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DAVID M. BURNETT -Santa Clara County Pioneer

Surnames: CASEY, WILCOX, SUTTER, ARQUES

   A Distinguished representative of the California Bar of more than ordinary interest because of his relation, as a descendant, to one of the illustrious forefathers of the Golden State, is David M. Burnett, son of John M. and Ellen (Casey) Burnett, and grandson of Peter H. Burnett, California's first governor.  He was born in San Francisco the day after Christmas, 1870, and at the age of twelve matriculated at St. Ignatius College, from which he was graduated on June 3, 1891, with the Bachelor of Science degree.  In the fall of the latter year he entered the Hastings College of Law in San Francisco; and while reading law, he was for a year an instructor in Mathematics and English in St. Ignatius College, and also for a year in Santa Clara College.  In August, 1894, he was admitted to practice at the California Bar; and on the first of September he began the practice of law in the office of the late Charles F. Wilcox.  Three years later, in March, Mr. Burnett and H. E. Wilcox formed a partnership which continued until February, 1917. 

While in the law school, Mr. Burnett joined the fraternity of Phi Delta Phi, made up of law students; and since then he has become a member of the Young Men's Institute, Knights of Columbus, the Native Sons, the National Union, the Sainte Claire Club and the California Pioneers.    

The story of the Burnett family tree is particularly interesting. Peter Hardeman Burnett was born in Nashville, Tenn, in 1807, and grew up to be a trader and a lawyer.  In 1843 he made the overland journey to Oregon, and soon after took a prominent part in the organization of the territorial government.  He was sent to the legislature in both 1844 and 1848, and then became a judge of the Oregon Supreme Court. 

The great excitement about the discovery of gold in California led him to abandon everything in Oregon and to hurry south, and for a short time he himself worked in the mines; but when the affairs of the Sutter family and estate at New Helvetia became so complicated, he accepted the responsibility of their agent.  In 1849 he rose to prominence in actively urging the formation of a state government in advance of Congressional authority; he energetically opposed the military direction of the territory by the U. S. Government; but he yielded to the calling of a constitutional convention, and under the new constitution was at once elected governor, and assumed office ahead of all Congressional action in September, 1850.  He resigned the governship in 1851, practiced law, and then became one of the supreme judges of California in 1857-58.  For seventeen years, from 1863, Judge Burnett was very prominent in San Francisco as the president of the corporation known as the Pacific Bank; and in 1878 he published a volume entitled, "Recollections of an Old Pioneer," which is regarded as a very valuable contribution toward an understanding of the early political and constitutional history of the Pacific Coast.  In 1880, Judge Burnett retired and spent the balance of his life in the family circle of his son, John  M. Burnett, where he passed away on May 16, 1895, aged eighty-seven years.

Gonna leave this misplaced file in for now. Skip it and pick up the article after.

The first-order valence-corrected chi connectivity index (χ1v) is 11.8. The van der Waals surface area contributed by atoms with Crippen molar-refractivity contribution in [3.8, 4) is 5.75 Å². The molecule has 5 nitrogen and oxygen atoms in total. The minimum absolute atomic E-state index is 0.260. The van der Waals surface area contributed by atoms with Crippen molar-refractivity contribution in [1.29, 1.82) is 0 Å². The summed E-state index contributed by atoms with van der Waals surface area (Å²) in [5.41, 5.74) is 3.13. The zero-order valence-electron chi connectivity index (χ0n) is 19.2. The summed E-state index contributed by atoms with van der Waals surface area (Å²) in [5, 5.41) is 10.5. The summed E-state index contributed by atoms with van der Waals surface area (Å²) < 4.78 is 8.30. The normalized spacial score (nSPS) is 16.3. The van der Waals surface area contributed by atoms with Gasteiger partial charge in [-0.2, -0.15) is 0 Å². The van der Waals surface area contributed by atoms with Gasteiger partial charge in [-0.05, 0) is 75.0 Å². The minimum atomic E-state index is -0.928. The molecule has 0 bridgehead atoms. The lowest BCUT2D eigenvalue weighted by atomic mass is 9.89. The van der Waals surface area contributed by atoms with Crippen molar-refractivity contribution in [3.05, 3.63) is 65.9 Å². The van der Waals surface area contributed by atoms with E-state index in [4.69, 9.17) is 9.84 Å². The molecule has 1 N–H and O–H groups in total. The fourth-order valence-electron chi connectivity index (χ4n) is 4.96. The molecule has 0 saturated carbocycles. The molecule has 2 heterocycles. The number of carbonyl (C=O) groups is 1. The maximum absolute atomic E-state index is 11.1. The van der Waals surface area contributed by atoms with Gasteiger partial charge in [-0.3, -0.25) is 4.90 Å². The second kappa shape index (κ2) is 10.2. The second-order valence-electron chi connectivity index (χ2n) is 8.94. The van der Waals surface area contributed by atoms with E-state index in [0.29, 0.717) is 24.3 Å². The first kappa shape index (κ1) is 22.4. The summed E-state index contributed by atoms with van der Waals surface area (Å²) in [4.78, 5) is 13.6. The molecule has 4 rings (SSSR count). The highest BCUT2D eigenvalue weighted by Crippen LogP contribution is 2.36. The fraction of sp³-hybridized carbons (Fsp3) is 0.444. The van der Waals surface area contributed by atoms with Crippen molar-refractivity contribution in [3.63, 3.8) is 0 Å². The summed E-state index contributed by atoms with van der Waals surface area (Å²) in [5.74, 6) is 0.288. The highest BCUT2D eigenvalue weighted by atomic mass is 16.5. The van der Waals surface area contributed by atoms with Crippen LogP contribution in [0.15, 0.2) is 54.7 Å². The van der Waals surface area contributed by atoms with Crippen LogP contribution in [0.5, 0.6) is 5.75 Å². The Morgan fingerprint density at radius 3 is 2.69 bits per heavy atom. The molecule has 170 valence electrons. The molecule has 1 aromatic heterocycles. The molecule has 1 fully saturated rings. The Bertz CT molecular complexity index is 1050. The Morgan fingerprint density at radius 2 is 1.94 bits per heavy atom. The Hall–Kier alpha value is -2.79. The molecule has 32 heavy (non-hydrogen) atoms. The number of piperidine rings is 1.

(He is buried  in the Santa Clara Mission Cemetery, Santa Clara, California, Location: 5 Old, Space 111.)

   John M. Burnett, the father of our subject was born in Missouri in 1838, and for awhile was went to private schools.  Later, he entered Santa Clara College, from which he was graduated in 1858 with the A. B. degree.  A year later, that honored institution gave him the Master of Arts degree.  He studied law, was admitted to practice in 1865, and then opened a law office in San Francisco.

   On July 2, 1902, David M. Burnett was married to Miss Mabel Arques, the daughter of Luis Arques, a prominent attorney; and their son, John M. Burnett, born May 1, 1903, has lived to represent the fourth generation of the Burnetts and their enviable association with California history.  They also have a daughter, Martha Arques Burnett, a student in the San Jose high school.


Transcribed by Joseph Kral, from Eugene T. Sawyers' History of Santa Clara County,California,  published by Historic Record Co. , 1922. page 342


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